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I note the comments of the other reviewers, which are not
complimentary. I have to add that my views are perhaps coloured by the
fact that I saw all three Operas which made up the tryptych way back in
1990, live over the one weekend.
It was a bit like being drunk on Opera, and no doubt affects my reading of this film.
This particular movie, which had been shown on C4 in the UK twice, and had been very popular then had been the subject of discussion between me and a couple of really "old" opera fans I'd met one evening at the ENO.
Now you'd think that most Opera fans might have taken Sellars ouvre and dismissed it, "he's always trying to shock" etc.
Not a bit of it, every one of these three old ladies were full of the Sellars Tryptych and especially so with the Cosi.
I've seen Cosi some ten times now, and almost everyone describes it as a comedy of manners, a school for lovers or some such drivel.
No, what it is, is a devastating look at the matter of trust in life and just how witless men are in their dealings with women.
Sellars has taken it into a NY Diner and jazzed it up a bit, but old Sellars knows a thing or two, he is faithful to the music, and he hires good actors.
This is a beautifully worked, stylishly imagined and well sung Opera. It made me laugh and cry at all the right places.
Mozart would have adored it, so do I.
When it comes to productions of Cosi Fan Tutte, this Peter Sellars
production isn't my favourite. The ones from 1989 and 1992 are
contenders for that title. That said, while my least favourite of the
Sellars Mozart productions, it was fun. Purists probably won't like it,
but while it is not perfect, I did. It can be seen as a controversial
production, and I can see why. Just for the record, I don't mind
changes to operas, so long as it is done in good taste.
Even with the updating to an admittedly tacky-looking diner, this Cosi does maintain the opera's heart and charm and the humour does come across as genuine. The music, being Mozart is undeniably wonderful, my personal favourites being Il Core Vi Dono, Soave Sia Il Vento and Una Donna I Quindici Anni, and the orchestra do a great job performing it. When it comes to the conducting, it wasn't the most subtle of conducting jobs, but it was efficient enough.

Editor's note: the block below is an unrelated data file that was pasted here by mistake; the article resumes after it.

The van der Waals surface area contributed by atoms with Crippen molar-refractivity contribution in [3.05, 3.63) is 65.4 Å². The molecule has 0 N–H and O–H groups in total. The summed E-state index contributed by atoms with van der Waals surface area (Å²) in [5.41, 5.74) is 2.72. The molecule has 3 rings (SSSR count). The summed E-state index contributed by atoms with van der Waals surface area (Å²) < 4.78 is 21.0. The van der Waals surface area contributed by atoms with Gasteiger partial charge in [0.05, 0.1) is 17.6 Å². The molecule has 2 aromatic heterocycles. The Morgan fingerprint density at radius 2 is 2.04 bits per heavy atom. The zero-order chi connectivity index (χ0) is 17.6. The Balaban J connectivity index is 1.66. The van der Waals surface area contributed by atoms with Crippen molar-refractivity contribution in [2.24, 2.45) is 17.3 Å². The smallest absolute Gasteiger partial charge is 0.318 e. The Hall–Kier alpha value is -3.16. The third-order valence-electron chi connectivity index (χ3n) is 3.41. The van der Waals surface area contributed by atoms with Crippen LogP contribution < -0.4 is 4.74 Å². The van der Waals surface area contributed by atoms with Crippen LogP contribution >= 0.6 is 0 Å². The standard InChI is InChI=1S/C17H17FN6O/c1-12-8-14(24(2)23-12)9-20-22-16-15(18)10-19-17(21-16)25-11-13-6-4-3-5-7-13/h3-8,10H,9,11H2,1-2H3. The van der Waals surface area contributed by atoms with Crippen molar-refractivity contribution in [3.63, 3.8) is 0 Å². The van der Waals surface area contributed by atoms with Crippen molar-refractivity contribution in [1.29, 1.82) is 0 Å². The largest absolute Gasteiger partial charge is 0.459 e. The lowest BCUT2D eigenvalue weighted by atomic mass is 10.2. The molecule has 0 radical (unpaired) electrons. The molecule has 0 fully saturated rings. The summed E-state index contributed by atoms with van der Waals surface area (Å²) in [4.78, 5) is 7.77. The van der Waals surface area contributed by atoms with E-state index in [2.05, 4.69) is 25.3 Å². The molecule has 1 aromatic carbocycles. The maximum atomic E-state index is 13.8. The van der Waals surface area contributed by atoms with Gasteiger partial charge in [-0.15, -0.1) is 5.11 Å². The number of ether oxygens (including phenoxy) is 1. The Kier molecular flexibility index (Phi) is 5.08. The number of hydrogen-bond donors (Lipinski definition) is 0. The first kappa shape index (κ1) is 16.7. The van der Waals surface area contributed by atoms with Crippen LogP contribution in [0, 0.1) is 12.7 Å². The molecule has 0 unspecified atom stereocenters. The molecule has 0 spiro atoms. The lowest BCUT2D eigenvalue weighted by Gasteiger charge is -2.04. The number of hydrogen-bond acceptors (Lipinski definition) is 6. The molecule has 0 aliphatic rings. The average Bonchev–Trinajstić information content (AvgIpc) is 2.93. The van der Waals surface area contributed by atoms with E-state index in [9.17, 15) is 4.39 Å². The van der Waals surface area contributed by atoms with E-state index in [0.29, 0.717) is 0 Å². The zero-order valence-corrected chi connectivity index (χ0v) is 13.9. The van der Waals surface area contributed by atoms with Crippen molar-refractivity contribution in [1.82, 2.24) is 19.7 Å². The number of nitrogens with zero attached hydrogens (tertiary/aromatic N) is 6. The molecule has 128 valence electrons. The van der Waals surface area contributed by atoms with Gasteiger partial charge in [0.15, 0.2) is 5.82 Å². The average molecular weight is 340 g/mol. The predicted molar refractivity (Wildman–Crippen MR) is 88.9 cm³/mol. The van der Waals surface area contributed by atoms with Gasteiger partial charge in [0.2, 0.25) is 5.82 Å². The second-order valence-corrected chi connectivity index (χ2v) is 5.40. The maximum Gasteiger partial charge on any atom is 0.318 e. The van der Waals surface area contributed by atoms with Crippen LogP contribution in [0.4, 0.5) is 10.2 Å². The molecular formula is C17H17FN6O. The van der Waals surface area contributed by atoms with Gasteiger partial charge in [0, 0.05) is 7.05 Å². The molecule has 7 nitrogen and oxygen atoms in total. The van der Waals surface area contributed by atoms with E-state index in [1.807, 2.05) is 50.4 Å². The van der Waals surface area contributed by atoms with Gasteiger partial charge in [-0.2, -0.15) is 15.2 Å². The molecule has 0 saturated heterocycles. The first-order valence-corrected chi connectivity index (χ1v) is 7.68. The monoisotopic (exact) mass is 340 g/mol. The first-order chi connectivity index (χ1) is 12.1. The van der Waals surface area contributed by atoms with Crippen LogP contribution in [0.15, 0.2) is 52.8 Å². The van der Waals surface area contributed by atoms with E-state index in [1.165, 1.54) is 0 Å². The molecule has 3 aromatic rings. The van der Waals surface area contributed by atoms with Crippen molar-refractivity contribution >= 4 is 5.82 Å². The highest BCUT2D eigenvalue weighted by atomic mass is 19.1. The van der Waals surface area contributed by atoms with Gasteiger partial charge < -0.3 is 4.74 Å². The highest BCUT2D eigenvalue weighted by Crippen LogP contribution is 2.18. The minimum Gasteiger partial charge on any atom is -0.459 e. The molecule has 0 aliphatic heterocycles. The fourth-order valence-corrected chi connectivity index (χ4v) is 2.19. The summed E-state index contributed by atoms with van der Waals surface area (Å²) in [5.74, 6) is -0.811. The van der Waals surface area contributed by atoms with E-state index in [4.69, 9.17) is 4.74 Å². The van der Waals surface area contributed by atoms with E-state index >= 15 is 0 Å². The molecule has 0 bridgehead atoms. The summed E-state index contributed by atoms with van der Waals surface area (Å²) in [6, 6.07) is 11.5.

The production does have some good costuming, Despina's being my favourite, and the picture and sound quality are fine. Like Nozze Di Figaro, there is however some choppy camera work. The performances are fine generally, the best being Sanford Sylvan's fine Alfonso and Su Ellen Kuzma's charismatic Despina. Frank Kelley is reliable as Ferrando with a lovely Un Aura Amarosa. Susan Larson once again is lovely, as is Janice Felty. James Maddalena is good as Guglielmo, with only a forced and unmusical rendition of Donna Meie... disappointing.
All in all, fun if not a classic. 8/10 Bethany Cox
The setting at Despina's Diner puts the characters and action of Cosi in a wonderful context for modern audiences. Down a the marina it's much easier to grasp Don Alfonso's world-weary cynicism -- he's seen it all, and knows exactly what the all-too-human lovers will do. Memorable scenes are many, from the opening, where Ferrando and Guglielmo threaten Alfonso with cutlery from the diner counter, to the plaintive and sensual Soave trio, to Guglielmo's Donne miei, and many more. Director Sellars has created visual images within the drama that only serve to drive home the point that love can be profound, but people who love -- men and women -- are seldom faithful under its power. The modern setting is so much better than productions that approach the opera as a comic costume drama, when it's anything but. Sanford Sylvan is particularly effective as Alfonso.
Why does Peter Sellars insist on ripping the humanity out of Mozart?
This is Mozart's subtlest critique of man-woman relationships. Sellars has re-contextualised the action in an American diner. This "updating" really trivialises the thesis that men are as bad as women when it comes to deceit and fidelity between the sexes. It takes the bottom line and blanches the heart out of Mozart. This heart is what makes Mozart's greatest operas supremely moving when they speak of the darker sides of human nature.
These operas with their supposed "comic" element are all potential tragedies. The music - especially in COSI - tells us so. In this production, the music of course is the same, but every frame and each directorial nuance conspires to negate Mozart's genius.
The one or two "smart" updates (eg. the sexual relationship hinted at between Despina and Alfonso) do not make up for the mangled results of Sellars's interference with what was obviously perfect in the first place.
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